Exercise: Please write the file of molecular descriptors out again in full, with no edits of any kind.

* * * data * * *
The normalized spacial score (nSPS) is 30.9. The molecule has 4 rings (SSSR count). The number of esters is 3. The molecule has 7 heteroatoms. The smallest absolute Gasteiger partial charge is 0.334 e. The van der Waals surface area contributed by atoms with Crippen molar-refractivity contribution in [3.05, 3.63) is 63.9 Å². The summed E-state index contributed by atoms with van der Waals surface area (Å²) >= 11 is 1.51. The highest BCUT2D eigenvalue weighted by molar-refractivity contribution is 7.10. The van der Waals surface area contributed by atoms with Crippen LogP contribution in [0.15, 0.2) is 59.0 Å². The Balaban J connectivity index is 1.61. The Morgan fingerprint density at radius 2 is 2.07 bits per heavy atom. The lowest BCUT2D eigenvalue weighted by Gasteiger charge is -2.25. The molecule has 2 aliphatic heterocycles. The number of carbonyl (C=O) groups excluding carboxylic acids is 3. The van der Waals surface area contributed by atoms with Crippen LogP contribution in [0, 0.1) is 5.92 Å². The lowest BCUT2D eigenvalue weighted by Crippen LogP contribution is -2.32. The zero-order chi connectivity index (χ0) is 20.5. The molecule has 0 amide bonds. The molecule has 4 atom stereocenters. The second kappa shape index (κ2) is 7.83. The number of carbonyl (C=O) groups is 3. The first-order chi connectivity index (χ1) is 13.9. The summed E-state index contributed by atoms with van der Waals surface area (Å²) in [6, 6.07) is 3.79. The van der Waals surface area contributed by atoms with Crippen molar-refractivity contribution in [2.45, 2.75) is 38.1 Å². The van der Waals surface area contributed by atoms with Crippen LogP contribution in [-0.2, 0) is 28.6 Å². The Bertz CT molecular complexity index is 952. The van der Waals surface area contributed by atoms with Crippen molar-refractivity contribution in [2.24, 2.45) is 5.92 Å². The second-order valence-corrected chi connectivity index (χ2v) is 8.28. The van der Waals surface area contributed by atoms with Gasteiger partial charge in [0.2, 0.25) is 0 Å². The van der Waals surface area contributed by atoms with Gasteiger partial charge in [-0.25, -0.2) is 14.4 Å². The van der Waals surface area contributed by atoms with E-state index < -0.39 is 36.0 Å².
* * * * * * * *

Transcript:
The normalized spacial score (nSPS) is 30.9. The molecule has 4 rings (SSSR count). The number of esters is 3. The molecule has 7 heteroatoms. The smallest absolute Gasteiger partial charge is 0.334 e. The van der Waals surface area contributed by atoms with Crippen molar-refractivity contribution in [3.05, 3.63) is 63.9 Å². The summed E-state index contributed by atoms with van der Waals surface area (Å²) >= 11 is 1.51. The highest BCUT2D eigenvalue weighted by molar-refractivity contribution is 7.10. The van der Waals surface area contributed by atoms with Crippen LogP contribution in [0.15, 0.2) is 59.0 Å². The Balaban J connectivity index is 1.61. The Morgan fingerprint density at radius 2 is 2.07 bits per heavy atom. The lowest BCUT2D eigenvalue weighted by Gasteiger charge is -2.25. The molecule has 2 aliphatic heterocycles. The number of carbonyl (C=O) groups excluding carboxylic acids is 3. The van der Waals surface area contributed by atoms with Crippen LogP contribution in [0, 0.1) is 5.92 Å². The lowest BCUT2D eigenvalue weighted by Crippen LogP contribution is -2.32. The zero-order chi connectivity index (χ0) is 20.5. The molecule has 0 amide bonds. The molecule has 4 atom stereocenters. The second kappa shape index (κ2) is 7.83. The number of carbonyl (C=O) groups is 3. The first-order chi connectivity index (χ1) is 13.9. The summed E-state index contributed by atoms with van der Waals surface area (Å²) in [6, 6.07) is 3.79. The van der Waals surface area contributed by atoms with Crippen molar-refractivity contribution in [2.45, 2.75) is 38.1 Å². The van der Waals surface area contributed by atoms with Crippen LogP contribution in [-0.2, 0) is 28.6 Å². The Bertz CT molecular complexity index is 952. The van der Waals surface area contributed by atoms with Crippen molar-refractivity contribution in [2.24, 2.45) is 5.92 Å². The second-order valence-corrected chi connectivity index (χ2v) is 8.28. The van der Waals surface area contributed by atoms with Gasteiger partial charge in [0.2, 0.25) is 0 Å². The van der Waals surface area contributed by atoms with Gasteiger partial charge in [-0.25, -0.2) is 14.4 Å². The van der Waals surface area contributed by atoms with E-state index < -0.39 is 36.0 Å².